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From Hippo Vaughn to Shoeless Joe Jackson: The Origins of 17 Classic Baseball Nicknames

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Baseball's regular season is winding down, and this year's tight pennant races are sure to generate quite a bit of excitement. There's not question, thought, that they'd be just a tiny bit more exciting if today's players had the same kind of great nicknames old-time players did. Here are the stories behind a few great nicknames from baseball's early days:

Hippo Vaughn

Vaughn is best remembered for two things: being the losing pitcher in baseball's only "double no-hitter," a 1917 game in which Vaughn pitched nine hitless innings for the Chicago Cubs only to be matched by Reds hurler Fred Toney and eventually lose by giving up a run in the top of the 10th inning. Few historians can forget the lumbering 6'4", 215-pound frame that earned him the nickname "Hippo."

Mysterious Walker

Frederick Mitchell Walker was surely one of the best athletes of the early 20th century. He starred in baseball, basketball, and football at the University of Chicago before starting to pitch for the San Francisco Seals of the Pacific Coast League in 1910. He left off his last name when identifying himself in San Francisco, so fans only knew him as Frederick Mitchell.

When he pitched extremely well in his 11 appearances with the club that season, fans became quite interested in the origins of their ace. Reporters started calling him "Mysterious Mitchell," and even after he revealed his true last name, they simply repurposed the nickname and called him "Mysterious Walker."

Death to Flying Things Ferguson

Bob Ferguson first caught baseball fans' attention in the late 1860s with the Brooklyn Atlantics. Although he only batted .271 for his career and only had one real standout season (1878 with the Chicago Cubs), he earned the nickname "Death to Flying Things" for his unprecedented prowess as a fielder.

Bald Billy Barnie

Aside from being a lovely piece of alliteration, this one accurately described the dome of the player of the 1870s and manager of the 1880s and '90s.

Egyptian Healy

John J. Healy pitched from 1885 until 1892, but his nickname is more memorable than anything he did on the diamond. It came from the simple fact that he hailed from Cairo, IL.

Brewery Jack Taylor

Brewery Jack Taylor pitched for several teams throughout the 1890s, most notably six seasons with the Philadelphia Phillies. He is best remembered for vociferously arguing with umpires and for throwing back lots of suds between games. Hence his nickname.

Shoeless Joe Jackson

According to Jackson, he got his famous nickname well before he reached the Major Leagues. He was playing in a game as a teenager when a new pair of cleats began giving him a blister. Rather than suffer through the rest of the game in ill-fitting shoes, Jackson simply went around the bases in his stocking feet. Opposing fans heckled him for being "a shoeless son of a gun," and the name followed Jackson.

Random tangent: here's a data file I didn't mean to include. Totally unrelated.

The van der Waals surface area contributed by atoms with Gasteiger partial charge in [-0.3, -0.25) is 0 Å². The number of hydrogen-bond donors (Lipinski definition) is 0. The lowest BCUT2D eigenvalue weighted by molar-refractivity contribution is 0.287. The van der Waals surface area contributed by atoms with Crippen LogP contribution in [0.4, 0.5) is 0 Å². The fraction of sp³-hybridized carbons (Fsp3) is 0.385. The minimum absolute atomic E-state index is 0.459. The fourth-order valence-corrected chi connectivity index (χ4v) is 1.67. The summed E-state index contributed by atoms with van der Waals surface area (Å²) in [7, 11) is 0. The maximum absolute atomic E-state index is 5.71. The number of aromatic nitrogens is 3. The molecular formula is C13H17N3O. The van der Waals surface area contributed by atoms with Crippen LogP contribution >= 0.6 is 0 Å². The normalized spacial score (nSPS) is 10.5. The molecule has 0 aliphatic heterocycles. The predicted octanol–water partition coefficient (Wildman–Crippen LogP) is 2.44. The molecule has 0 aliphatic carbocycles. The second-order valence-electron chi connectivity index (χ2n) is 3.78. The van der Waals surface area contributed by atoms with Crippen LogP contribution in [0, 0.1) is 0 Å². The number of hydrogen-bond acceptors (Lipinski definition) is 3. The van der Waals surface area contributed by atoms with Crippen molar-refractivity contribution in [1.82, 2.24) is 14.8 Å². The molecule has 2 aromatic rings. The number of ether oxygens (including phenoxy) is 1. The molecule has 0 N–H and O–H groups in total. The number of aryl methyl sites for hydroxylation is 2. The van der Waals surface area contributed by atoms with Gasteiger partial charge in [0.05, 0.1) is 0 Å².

Kiki Cuyler

"Kiki" may not seem like a very tough nickname for one of the venerable outfielders of the 1920s and '30s, but it's decidedly more intimidating than his real name, Hazen Shirley Cuyler. Cuyler supposedly got the nickname early in his career when he stuttered pronouncing his own last name, and the moniker stuck.

Lip Pike

Pike became a national sensation when he joined the Philadelphia Athletics in 1866; he had both blazing speed and astounding power. In fact, Pike was so good that he was later revealed to be arguably the first professional baseball player—the Athletics paid him a princely $20 a week for his services. "Lip" isn't a traditional nickname, either. It's short for his first name, Lipman.

Silk O'Loughlin

Francis O'Loughlin was an American League umpire from 1902 to 1918, but his nickname didn't come from his smooth and consistent strike zone. Rather, he picked up the nickname "Silk" as a child because he had particularly fine hair.

Fatty Briody

Here's one that's easy to believe: a guy named "Fatty" played catcher. The 5'8", 190-pound Briody earned renown as an ace defensive catcher throughout the 1880s.

Chicken Wolf

The right fielder for the Louisville Eclipse and Louisville Colonels of the 1880s allegedly got his nickname from teammate Pete Browning when they were playing semi-pro ball. Even though a manager had told the boys not to eat much before the first pitch, Jimmy Wolf gorged himself on stewed chicken before a game, then played terribly in the field. Browning taunted him by calling him "Chicken," and the unflattering nickname stuck.

Turkey Mike Donlin

Donlin racked up five seasons with a batting average over .300 and won a World Series with the Giants in 1905. Apparently he had a red neck and an odd walk, though, so teammates gave him a nickname he loathed: Turkey Mike.

Brickyard Kennedy

Brickyard Kennedy won 187 games in the Majors, but at the turn of the 20th century, even the best players needed second jobs in the offseason. William Park Kennedy worked at a brickyard, so a nickname wasn't too tough to find.

Pickles Dillhoefer

Maybe this one is obvious to you, but it took me a minute to figure it out. The catcher, who spent time with the Cubs, Phillies, and Cardinals between 1917 and 1921, got his nickname as a twist on the "Dill" in his last name.